Nick Brosnahan

Beer, Chocolate, Lace, and Frites

Belfry and Canal

Brugge, Belgium is by any measure very picturesque. What’s marvelous about it is that you can just walk down any street and you’ll have a world of things you could photograph. The problem is that there are also a huge number of tourists. Duh. It wasn’t as bad as Venice, but it was pretty thick.

Brugge was enthusiastically recommended by Jamie and Kathy Osborne (and their kids) and it has been on our list for quite a while now, so Anne and I packed up our kids and took the Thalys train from Gare du Nord up to Brugge. It’s a straight shot and a very quick ride. We stayed in the penthouse room at a very pretty little B&B near the city center run by a nice lady named Livia. Apart from the occasional head bonk (low ceilings), we loved it and hit the sack pretty much right away so we could get an early start the next morning.

The first thing we did, and perhaps the most important to do, was to take the canal tour. If you get there early enough, the tourists haven’t reached critical mass and it’s really quite pleasant. We were watching the boats later and by the time noon rolled around, it looked uncomfortable. There is also a horse-carriage tour, which looked really popular, but we didn’t end up doing it, probably because it didn’t seem very appealing to stand in line for a long time and then buzz by all the sights downwind of a sweaty horse.

We had a very nice lunch at the Duc de Bourgogne, which is right near where one of the boat tours sets off. I had a beer called Bruges Zot, which was excellent. We then tried to go climb the belfry, but by mid-afternoon, it was packed and the line was not moving at all. We ended up walking out to the lace-making demonstration, which is a small room filled with a bunch of little old ladies all making lace at lightning speed. I suppose it’s the one of the original RSI-inducing activities.

After that, we ended up wandering to the eastern side of Brugge over in the park with the windmills. These are really a lot of fun to see, especially when the grass is green and the sun is shining. We also got ice cream just so we could super-size the experience.

We had the world’s worst tourist dinner right on the Markt square at the Hotel Central. I don’t recommend it at all. The only thing that was good was the 50cl of beer I had in a long flute. The service was horrible, the food was terrible, and they wouldn’t let us sit inside to avoid the smokers when we asked to move. We should have just left.

Anne and I deposited the children at the B&B and went out again to take some pictures at night. The available subjects are plentiful, and I think I got some good ones, but I still feel like I could do with a night-photography training session. It’s too hit-and-miss for my taste. We ended up getting waffles as dessert from a restaurant and then calling it a night.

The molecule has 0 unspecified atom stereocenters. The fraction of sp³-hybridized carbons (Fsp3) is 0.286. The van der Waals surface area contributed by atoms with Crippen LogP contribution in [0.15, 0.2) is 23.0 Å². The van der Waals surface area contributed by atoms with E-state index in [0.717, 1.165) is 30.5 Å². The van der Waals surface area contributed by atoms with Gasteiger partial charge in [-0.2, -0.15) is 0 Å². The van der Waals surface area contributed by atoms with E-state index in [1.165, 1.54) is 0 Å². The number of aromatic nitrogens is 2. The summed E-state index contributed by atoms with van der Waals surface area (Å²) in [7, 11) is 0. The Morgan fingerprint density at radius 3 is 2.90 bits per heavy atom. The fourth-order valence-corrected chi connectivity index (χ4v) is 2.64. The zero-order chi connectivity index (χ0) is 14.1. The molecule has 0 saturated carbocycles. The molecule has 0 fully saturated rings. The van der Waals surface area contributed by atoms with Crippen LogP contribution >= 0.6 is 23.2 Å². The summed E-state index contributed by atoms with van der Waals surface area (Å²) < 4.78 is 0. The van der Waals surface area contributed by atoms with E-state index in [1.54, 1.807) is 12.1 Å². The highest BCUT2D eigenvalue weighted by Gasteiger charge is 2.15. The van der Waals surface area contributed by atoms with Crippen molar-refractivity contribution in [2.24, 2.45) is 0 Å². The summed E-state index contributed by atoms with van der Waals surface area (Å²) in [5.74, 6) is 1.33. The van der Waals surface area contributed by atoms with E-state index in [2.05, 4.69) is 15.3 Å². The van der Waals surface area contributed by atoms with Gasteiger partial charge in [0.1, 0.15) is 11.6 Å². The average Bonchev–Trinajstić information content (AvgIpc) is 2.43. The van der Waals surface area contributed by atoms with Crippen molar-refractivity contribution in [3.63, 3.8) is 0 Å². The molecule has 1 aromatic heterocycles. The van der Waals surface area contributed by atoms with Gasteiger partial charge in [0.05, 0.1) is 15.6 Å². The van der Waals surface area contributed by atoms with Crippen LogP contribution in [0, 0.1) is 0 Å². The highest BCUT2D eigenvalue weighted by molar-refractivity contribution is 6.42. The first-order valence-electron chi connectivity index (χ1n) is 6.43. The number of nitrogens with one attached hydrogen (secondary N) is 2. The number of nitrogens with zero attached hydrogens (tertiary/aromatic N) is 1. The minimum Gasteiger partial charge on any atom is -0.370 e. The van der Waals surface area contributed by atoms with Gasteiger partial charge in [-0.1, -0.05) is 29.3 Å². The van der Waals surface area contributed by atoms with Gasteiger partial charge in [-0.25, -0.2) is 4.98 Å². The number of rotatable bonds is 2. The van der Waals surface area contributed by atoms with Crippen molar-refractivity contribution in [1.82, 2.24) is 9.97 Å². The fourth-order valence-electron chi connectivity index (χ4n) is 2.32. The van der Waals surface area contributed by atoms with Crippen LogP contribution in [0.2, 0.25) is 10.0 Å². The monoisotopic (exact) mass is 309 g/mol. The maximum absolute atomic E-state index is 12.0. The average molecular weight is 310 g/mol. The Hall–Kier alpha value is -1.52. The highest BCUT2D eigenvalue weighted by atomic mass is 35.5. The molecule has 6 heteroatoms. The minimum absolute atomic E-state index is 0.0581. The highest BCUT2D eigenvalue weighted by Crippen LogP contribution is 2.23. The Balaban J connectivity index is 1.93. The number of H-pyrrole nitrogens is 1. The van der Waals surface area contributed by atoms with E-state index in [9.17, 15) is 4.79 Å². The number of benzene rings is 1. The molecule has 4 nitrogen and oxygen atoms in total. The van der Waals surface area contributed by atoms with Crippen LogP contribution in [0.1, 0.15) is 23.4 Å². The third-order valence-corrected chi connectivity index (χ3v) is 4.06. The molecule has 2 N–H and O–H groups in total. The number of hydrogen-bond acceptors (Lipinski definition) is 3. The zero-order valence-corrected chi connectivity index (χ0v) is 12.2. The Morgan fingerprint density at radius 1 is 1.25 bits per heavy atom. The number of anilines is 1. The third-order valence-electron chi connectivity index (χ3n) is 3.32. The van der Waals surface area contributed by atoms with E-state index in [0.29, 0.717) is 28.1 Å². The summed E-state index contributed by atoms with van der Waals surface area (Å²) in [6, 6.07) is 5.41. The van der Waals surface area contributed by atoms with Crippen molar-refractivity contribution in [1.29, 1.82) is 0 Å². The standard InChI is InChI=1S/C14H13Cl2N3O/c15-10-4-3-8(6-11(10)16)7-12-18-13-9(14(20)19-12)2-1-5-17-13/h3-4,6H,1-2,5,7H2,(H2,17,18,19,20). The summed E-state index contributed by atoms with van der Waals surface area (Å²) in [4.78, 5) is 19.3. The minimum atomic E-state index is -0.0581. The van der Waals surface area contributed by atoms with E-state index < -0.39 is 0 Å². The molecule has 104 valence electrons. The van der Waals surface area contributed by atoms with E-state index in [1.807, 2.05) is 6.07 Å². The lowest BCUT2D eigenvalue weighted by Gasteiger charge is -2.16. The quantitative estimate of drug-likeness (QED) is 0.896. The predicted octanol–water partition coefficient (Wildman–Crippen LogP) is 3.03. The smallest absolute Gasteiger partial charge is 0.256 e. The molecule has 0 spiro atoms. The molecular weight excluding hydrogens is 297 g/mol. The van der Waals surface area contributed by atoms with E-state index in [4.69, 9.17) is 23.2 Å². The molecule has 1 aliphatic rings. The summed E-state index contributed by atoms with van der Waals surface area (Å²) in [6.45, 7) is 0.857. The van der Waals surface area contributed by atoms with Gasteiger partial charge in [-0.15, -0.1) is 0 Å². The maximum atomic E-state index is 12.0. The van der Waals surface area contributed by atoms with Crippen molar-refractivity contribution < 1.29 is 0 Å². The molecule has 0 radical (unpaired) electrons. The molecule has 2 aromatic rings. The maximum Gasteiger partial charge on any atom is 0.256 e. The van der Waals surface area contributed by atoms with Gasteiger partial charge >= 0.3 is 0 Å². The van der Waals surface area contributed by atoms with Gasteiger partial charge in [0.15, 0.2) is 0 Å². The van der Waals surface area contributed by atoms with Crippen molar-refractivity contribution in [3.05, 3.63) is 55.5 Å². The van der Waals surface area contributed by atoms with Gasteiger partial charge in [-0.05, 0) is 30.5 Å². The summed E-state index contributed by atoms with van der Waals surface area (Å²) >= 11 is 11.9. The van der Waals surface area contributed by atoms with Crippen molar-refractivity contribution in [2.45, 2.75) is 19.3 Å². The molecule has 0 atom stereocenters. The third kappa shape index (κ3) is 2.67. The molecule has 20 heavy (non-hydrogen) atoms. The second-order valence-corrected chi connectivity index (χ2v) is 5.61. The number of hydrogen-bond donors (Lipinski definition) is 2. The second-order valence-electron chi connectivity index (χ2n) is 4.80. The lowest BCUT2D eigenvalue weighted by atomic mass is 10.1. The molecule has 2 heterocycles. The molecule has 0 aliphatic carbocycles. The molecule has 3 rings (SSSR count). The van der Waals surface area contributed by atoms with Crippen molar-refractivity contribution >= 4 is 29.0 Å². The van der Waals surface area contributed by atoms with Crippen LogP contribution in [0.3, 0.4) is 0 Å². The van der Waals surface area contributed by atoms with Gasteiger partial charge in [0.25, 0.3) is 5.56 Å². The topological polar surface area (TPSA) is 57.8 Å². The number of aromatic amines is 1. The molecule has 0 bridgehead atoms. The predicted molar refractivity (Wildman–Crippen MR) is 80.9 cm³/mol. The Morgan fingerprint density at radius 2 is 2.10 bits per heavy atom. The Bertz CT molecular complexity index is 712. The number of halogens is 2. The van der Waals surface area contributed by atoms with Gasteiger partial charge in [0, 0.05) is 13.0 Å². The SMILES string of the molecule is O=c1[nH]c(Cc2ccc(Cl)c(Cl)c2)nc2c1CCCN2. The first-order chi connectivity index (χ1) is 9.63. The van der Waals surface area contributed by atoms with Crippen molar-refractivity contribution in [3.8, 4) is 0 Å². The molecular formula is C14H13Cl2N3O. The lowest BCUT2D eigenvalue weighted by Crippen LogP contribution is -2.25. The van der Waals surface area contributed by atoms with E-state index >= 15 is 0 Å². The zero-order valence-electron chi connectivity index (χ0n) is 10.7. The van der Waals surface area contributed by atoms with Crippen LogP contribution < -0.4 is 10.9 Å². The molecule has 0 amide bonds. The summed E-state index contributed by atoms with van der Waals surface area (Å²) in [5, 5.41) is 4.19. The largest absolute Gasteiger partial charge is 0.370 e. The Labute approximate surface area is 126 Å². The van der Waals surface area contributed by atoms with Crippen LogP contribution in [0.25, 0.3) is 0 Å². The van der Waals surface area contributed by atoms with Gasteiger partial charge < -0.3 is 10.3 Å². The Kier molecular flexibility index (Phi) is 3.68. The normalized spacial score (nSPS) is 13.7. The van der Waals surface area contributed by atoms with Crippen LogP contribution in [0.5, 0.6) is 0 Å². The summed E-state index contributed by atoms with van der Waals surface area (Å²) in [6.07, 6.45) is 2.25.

The second day, we got up later because of daylight savings time and went down for breakfast. It turns out that another two sets of couples had checked in and were joining for breakfast. Kellen and Kyra ate their way through several helpings of everything that was offered, and I had to keep them from hoovering up everything before the other people got some. It’s going to become a problem keeping the house stocked with food soon. I envision a day when I come home and one of them will be calmly eating a stick of butter.

We ended up going right after breakfast to climb the belfry and it was a much better experience. The view is spectacular and the carillon plays every quarter of an hour. At 11:00 am, there is a special concert done by a real person. It’s really pretty loud if you’re in the belfry when the bells are ringing, but it’s an awesome experience.

We tried to get to the chocolate museum, but ended up settling for going to something like four different chocolate shops to buy samples. We also stopped in to a lot of different shops selling lace.

On the art front, we did manage to see a Michelangelo sculpture at one of the churches, but the highlight of the museum circuit for me was the Frites Museum, where you get to see the history of the potato arriving in Europe and its subsequent rise to glory with the perfection of the Belgian frite.

Note that these should never have been called French fries. That was the mistake of some American GIs in the second world war, who mistook some French-speaking Belgians for French. We, of course, had to sample these frites in the special restaurant in the basement of the museum. They were delicious.

At the end of the day, we packed up and took the Thalys train back to Paris and let Kellen navigate us from Gare du Nord back to Metro Rome, which is not easy. It was a wonderful week-end getaway.

February Trips

Family Pic

We recently got back from our February vacation. This is, of course, another of the kid’s school vacations. The French school system is 7 weeks on and 2 weeks off, so we have a lot of vacations to fill. The French usually just stay at home I guess, but we’re not that sort of lazy. The kids are rightly upset at us that we drag them off to exotic locations and they complain loudly (sometimes). We pay absolutely no heed and inject them with culture regularly.